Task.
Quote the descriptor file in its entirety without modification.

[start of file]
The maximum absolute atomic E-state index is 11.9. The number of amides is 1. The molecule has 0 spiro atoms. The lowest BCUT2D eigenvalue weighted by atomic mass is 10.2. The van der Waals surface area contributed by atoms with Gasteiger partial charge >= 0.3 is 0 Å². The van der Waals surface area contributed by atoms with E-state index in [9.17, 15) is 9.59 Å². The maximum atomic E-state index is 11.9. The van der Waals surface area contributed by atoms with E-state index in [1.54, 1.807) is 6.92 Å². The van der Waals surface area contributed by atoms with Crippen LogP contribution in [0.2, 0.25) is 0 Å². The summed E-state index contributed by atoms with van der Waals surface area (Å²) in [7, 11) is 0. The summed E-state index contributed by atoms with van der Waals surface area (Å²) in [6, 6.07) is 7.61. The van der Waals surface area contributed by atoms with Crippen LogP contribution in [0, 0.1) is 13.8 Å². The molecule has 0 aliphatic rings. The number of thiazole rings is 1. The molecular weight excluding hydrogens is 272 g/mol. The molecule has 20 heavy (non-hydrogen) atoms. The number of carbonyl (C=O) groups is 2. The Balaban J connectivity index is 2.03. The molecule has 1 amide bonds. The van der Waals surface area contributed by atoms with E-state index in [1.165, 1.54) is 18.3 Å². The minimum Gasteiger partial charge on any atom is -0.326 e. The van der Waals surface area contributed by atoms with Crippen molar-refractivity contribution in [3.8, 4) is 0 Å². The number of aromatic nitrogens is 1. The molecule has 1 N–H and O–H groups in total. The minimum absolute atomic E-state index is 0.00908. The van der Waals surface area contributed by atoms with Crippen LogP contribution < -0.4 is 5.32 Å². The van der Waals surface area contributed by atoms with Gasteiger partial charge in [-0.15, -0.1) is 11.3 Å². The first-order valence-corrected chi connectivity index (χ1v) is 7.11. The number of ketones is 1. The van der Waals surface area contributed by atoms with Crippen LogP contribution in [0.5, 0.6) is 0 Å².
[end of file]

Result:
The maximum absolute atomic E-state index is 11.9. The number of amides is 1. The molecule has 0 spiro atoms. The lowest BCUT2D eigenvalue weighted by atomic mass is 10.2. The van der Waals surface area contributed by atoms with Gasteiger partial charge >= 0.3 is 0 Å². The van der Waals surface area contributed by atoms with E-state index in [9.17, 15) is 9.59 Å². The maximum atomic E-state index is 11.9. The van der Waals surface area contributed by atoms with E-state index in [1.54, 1.807) is 6.92 Å². The van der Waals surface area contributed by atoms with Crippen LogP contribution in [0.2, 0.25) is 0 Å². The summed E-state index contributed by atoms with van der Waals surface area (Å²) in [7, 11) is 0. The summed E-state index contributed by atoms with van der Waals surface area (Å²) in [6, 6.07) is 7.61. The van der Waals surface area contributed by atoms with Crippen LogP contribution in [0, 0.1) is 13.8 Å². The molecule has 0 aliphatic rings. The number of thiazole rings is 1. The molecular weight excluding hydrogens is 272 g/mol. The molecule has 20 heavy (non-hydrogen) atoms. The number of carbonyl (C=O) groups is 2. The Balaban J connectivity index is 2.03. The molecule has 1 amide bonds. The van der Waals surface area contributed by atoms with E-state index in [1.165, 1.54) is 18.3 Å². The minimum Gasteiger partial charge on any atom is -0.326 e. The van der Waals surface area contributed by atoms with Crippen molar-refractivity contribution in [3.8, 4) is 0 Å². The number of aromatic nitrogens is 1. The molecule has 1 N–H and O–H groups in total. The minimum absolute atomic E-state index is 0.00908. The van der Waals surface area contributed by atoms with Crippen LogP contribution < -0.4 is 5.32 Å². The van der Waals surface area contributed by atoms with Gasteiger partial charge in [-0.15, -0.1) is 11.3 Å². The first-order valence-corrected chi connectivity index (χ1v) is 7.11. The number of ketones is 1. The van der Waals surface area contributed by atoms with Crippen LogP contribution in [0.5, 0.6) is 0 Å².